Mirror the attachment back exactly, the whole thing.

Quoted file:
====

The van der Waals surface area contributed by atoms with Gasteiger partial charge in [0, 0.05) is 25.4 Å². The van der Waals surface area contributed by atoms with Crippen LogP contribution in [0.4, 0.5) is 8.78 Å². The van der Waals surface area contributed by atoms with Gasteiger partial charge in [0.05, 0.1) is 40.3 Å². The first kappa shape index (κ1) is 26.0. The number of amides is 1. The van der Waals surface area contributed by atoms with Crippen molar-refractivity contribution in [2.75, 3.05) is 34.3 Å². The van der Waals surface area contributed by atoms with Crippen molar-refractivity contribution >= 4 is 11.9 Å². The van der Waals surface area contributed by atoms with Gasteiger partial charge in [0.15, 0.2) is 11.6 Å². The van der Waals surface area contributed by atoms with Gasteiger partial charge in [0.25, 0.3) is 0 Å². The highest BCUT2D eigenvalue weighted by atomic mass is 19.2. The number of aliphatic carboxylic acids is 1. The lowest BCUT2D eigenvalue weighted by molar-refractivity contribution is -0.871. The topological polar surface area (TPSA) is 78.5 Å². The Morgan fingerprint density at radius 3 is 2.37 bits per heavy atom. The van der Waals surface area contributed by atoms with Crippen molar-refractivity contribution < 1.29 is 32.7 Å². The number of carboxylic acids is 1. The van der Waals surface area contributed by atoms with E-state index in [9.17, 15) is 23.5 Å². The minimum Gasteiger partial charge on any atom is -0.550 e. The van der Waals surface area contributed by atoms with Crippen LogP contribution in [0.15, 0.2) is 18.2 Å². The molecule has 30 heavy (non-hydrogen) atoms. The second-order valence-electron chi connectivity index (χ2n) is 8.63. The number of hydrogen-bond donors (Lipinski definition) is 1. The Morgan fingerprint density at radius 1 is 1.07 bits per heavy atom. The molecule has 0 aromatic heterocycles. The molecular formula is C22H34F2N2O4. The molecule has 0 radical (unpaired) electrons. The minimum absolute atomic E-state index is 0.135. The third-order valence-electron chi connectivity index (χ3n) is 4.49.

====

The van der Waals surface area contributed by atoms with Gasteiger partial charge in [0, 0.05) is 25.4 Å². The van der Waals surface area contributed by atoms with Crippen LogP contribution in [0.4, 0.5) is 8.78 Å². The van der Waals surface area contributed by atoms with Gasteiger partial charge in [0.05, 0.1) is 40.3 Å². The first kappa shape index (κ1) is 26.0. The number of amides is 1. The van der Waals surface area contributed by atoms with Crippen molar-refractivity contribution in [2.75, 3.05) is 34.3 Å². The van der Waals surface area contributed by atoms with Crippen molar-refractivity contribution >= 4 is 11.9 Å². The van der Waals surface area contributed by atoms with Gasteiger partial charge in [0.15, 0.2) is 11.6 Å². The van der Waals surface area contributed by atoms with Gasteiger partial charge in [0.25, 0.3) is 0 Å². The highest BCUT2D eigenvalue weighted by atomic mass is 19.2. The number of aliphatic carboxylic acids is 1. The lowest BCUT2D eigenvalue weighted by molar-refractivity contribution is -0.871. The topological polar surface area (TPSA) is 78.5 Å². The Morgan fingerprint density at radius 3 is 2.37 bits per heavy atom. The van der Waals surface area contributed by atoms with Crippen molar-refractivity contribution < 1.29 is 32.7 Å². The number of carboxylic acids is 1. The van der Waals surface area contributed by atoms with E-state index in [9.17, 15) is 23.5 Å². The minimum Gasteiger partial charge on any atom is -0.550 e. The van der Waals surface area contributed by atoms with Crippen LogP contribution in [0.15, 0.2) is 18.2 Å². The molecule has 30 heavy (non-hydrogen) atoms. The second-order valence-electron chi connectivity index (χ2n) is 8.63. The number of hydrogen-bond donors (Lipinski definition) is 1. The Morgan fingerprint density at radius 1 is 1.07 bits per heavy atom. The molecule has 0 aromatic heterocycles. The molecular formula is C22H34F2N2O4. The molecule has 0 radical (unpaired) electrons. The minimum absolute atomic E-state index is 0.135. The third-order valence-electron chi connectivity index (χ3n) is 4.49.